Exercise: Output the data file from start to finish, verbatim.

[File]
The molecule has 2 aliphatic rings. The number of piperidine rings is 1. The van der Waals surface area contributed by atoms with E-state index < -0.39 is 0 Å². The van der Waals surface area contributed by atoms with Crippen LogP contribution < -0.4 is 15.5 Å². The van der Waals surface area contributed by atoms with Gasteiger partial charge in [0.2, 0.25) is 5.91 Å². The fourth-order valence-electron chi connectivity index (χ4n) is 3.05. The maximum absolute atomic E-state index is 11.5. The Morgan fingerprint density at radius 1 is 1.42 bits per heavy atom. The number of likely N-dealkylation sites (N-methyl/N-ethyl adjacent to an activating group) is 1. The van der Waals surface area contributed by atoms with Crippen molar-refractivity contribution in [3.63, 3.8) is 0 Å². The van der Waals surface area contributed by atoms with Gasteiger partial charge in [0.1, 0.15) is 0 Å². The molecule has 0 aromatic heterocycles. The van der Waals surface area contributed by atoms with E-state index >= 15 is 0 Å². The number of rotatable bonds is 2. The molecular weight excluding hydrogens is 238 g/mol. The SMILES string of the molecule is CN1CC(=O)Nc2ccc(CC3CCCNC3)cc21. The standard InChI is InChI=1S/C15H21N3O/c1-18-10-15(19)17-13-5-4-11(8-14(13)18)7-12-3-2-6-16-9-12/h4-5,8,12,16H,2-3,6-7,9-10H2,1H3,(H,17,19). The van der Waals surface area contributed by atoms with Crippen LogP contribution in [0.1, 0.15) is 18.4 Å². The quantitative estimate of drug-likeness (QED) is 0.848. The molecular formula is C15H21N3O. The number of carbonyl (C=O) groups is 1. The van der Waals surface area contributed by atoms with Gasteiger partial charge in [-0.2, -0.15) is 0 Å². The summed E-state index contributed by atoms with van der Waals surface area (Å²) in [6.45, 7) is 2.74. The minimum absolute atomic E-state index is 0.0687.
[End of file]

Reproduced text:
The molecule has 2 aliphatic rings. The number of piperidine rings is 1. The van der Waals surface area contributed by atoms with E-state index < -0.39 is 0 Å². The van der Waals surface area contributed by atoms with Crippen LogP contribution < -0.4 is 15.5 Å². The van der Waals surface area contributed by atoms with Gasteiger partial charge in [0.2, 0.25) is 5.91 Å². The fourth-order valence-electron chi connectivity index (χ4n) is 3.05. The maximum absolute atomic E-state index is 11.5. The Morgan fingerprint density at radius 1 is 1.42 bits per heavy atom. The number of likely N-dealkylation sites (N-methyl/N-ethyl adjacent to an activating group) is 1. The van der Waals surface area contributed by atoms with Crippen molar-refractivity contribution in [3.63, 3.8) is 0 Å². The van der Waals surface area contributed by atoms with Gasteiger partial charge in [0.1, 0.15) is 0 Å². The molecule has 0 aromatic heterocycles. The van der Waals surface area contributed by atoms with E-state index >= 15 is 0 Å². The number of rotatable bonds is 2. The molecular weight excluding hydrogens is 238 g/mol. The SMILES string of the molecule is CN1CC(=O)Nc2ccc(CC3CCCNC3)cc21. The standard InChI is InChI=1S/C15H21N3O/c1-18-10-15(19)17-13-5-4-11(8-14(13)18)7-12-3-2-6-16-9-12/h4-5,8,12,16H,2-3,6-7,9-10H2,1H3,(H,17,19). The van der Waals surface area contributed by atoms with Crippen LogP contribution in [0.1, 0.15) is 18.4 Å². The quantitative estimate of drug-likeness (QED) is 0.848. The molecular formula is C15H21N3O. The number of carbonyl (C=O) groups is 1. The van der Waals surface area contributed by atoms with Gasteiger partial charge in [-0.2, -0.15) is 0 Å². The summed E-state index contributed by atoms with van der Waals surface area (Å²) in [6.45, 7) is 2.74. The minimum absolute atomic E-state index is 0.0687.